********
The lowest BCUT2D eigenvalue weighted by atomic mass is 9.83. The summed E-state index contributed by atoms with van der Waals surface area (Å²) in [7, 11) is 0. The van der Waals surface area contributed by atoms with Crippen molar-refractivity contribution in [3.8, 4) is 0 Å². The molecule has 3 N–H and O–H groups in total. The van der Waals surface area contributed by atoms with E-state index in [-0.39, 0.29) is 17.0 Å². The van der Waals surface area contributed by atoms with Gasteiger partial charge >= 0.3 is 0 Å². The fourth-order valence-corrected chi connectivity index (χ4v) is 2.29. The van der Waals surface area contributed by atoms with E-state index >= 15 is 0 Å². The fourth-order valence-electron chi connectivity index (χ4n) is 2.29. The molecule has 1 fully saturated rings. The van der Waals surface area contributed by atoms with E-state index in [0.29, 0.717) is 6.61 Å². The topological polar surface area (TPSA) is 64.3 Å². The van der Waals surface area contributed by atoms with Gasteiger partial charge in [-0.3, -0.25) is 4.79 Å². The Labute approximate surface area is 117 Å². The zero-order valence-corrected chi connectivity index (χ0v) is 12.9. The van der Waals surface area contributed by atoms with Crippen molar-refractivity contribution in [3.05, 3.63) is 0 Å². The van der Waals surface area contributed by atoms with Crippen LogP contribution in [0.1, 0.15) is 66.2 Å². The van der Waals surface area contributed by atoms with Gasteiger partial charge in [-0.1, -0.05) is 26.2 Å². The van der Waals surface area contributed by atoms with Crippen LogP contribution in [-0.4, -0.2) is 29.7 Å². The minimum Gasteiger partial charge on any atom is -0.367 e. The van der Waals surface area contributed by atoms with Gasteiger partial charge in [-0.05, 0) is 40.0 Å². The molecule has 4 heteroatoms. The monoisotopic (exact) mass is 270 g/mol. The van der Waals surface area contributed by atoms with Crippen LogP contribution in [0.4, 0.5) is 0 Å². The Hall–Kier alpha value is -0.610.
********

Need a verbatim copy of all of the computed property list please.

The lowest BCUT2D eigenvalue weighted by atomic mass is 9.83. The summed E-state index contributed by atoms with van der Waals surface area (Å²) in [7, 11) is 0. The van der Waals surface area contributed by atoms with Crippen molar-refractivity contribution in [3.8, 4) is 0 Å². The molecule has 3 N–H and O–H groups in total. The van der Waals surface area contributed by atoms with E-state index in [-0.39, 0.29) is 17.0 Å². The van der Waals surface area contributed by atoms with Gasteiger partial charge >= 0.3 is 0 Å². The fourth-order valence-corrected chi connectivity index (χ4v) is 2.29. The van der Waals surface area contributed by atoms with E-state index >= 15 is 0 Å². The fourth-order valence-electron chi connectivity index (χ4n) is 2.29. The molecule has 1 fully saturated rings. The van der Waals surface area contributed by atoms with E-state index in [0.29, 0.717) is 6.61 Å². The topological polar surface area (TPSA) is 64.3 Å². The van der Waals surface area contributed by atoms with Gasteiger partial charge in [-0.3, -0.25) is 4.79 Å². The Labute approximate surface area is 117 Å². The zero-order valence-corrected chi connectivity index (χ0v) is 12.9. The van der Waals surface area contributed by atoms with Crippen molar-refractivity contribution in [3.05, 3.63) is 0 Å². The van der Waals surface area contributed by atoms with Crippen LogP contribution in [0.1, 0.15) is 66.2 Å². The van der Waals surface area contributed by atoms with Gasteiger partial charge in [-0.1, -0.05) is 26.2 Å². The van der Waals surface area contributed by atoms with Crippen LogP contribution in [-0.4, -0.2) is 29.7 Å². The minimum Gasteiger partial charge on any atom is -0.367 e. The van der Waals surface area contributed by atoms with Gasteiger partial charge in [-0.05, 0) is 40.0 Å². The molecule has 4 heteroatoms. The monoisotopic (exact) mass is 270 g/mol. The van der Waals surface area contributed by atoms with Crippen LogP contribution in [0.4, 0.5) is 0 Å². The Hall–Kier alpha value is -0.610.